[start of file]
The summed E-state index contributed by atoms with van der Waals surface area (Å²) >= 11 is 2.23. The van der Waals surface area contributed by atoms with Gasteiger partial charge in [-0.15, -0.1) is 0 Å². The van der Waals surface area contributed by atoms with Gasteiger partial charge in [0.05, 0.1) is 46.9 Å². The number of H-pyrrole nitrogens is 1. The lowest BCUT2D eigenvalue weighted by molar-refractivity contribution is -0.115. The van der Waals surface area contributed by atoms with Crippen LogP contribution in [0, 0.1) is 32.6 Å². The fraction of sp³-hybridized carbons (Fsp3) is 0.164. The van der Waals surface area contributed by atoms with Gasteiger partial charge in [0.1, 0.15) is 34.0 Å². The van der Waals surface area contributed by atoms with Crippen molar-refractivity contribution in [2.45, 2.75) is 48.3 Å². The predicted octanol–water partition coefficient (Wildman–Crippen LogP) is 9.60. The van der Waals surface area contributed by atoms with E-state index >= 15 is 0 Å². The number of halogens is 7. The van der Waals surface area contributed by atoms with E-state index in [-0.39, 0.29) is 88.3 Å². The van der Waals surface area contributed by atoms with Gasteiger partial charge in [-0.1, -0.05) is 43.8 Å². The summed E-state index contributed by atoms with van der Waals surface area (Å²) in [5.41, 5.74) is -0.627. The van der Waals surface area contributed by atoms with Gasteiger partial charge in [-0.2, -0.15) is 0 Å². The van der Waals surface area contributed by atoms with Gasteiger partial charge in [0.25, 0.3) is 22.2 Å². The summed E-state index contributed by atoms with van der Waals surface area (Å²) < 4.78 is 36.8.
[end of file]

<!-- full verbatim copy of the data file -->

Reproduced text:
The summed E-state index contributed by atoms with van der Waals surface area (Å²) >= 11 is 2.23. The van der Waals surface area contributed by atoms with Gasteiger partial charge in [-0.15, -0.1) is 0 Å². The van der Waals surface area contributed by atoms with Gasteiger partial charge in [0.05, 0.1) is 46.9 Å². The number of H-pyrrole nitrogens is 1. The lowest BCUT2D eigenvalue weighted by molar-refractivity contribution is -0.115. The van der Waals surface area contributed by atoms with Crippen LogP contribution in [0, 0.1) is 32.6 Å². The fraction of sp³-hybridized carbons (Fsp3) is 0.164. The van der Waals surface area contributed by atoms with Gasteiger partial charge in [0.1, 0.15) is 34.0 Å². The van der Waals surface area contributed by atoms with Crippen molar-refractivity contribution in [2.45, 2.75) is 48.3 Å². The predicted octanol–water partition coefficient (Wildman–Crippen LogP) is 9.60. The van der Waals surface area contributed by atoms with E-state index >= 15 is 0 Å². The number of halogens is 7. The van der Waals surface area contributed by atoms with E-state index in [-0.39, 0.29) is 88.3 Å². The van der Waals surface area contributed by atoms with Gasteiger partial charge in [-0.1, -0.05) is 43.8 Å². The summed E-state index contributed by atoms with van der Waals surface area (Å²) in [5.41, 5.74) is -0.627. The van der Waals surface area contributed by atoms with Gasteiger partial charge in [-0.2, -0.15) is 0 Å². The van der Waals surface area contributed by atoms with Gasteiger partial charge in [0.25, 0.3) is 22.2 Å². The summed E-state index contributed by atoms with van der Waals surface area (Å²) < 4.78 is 36.8.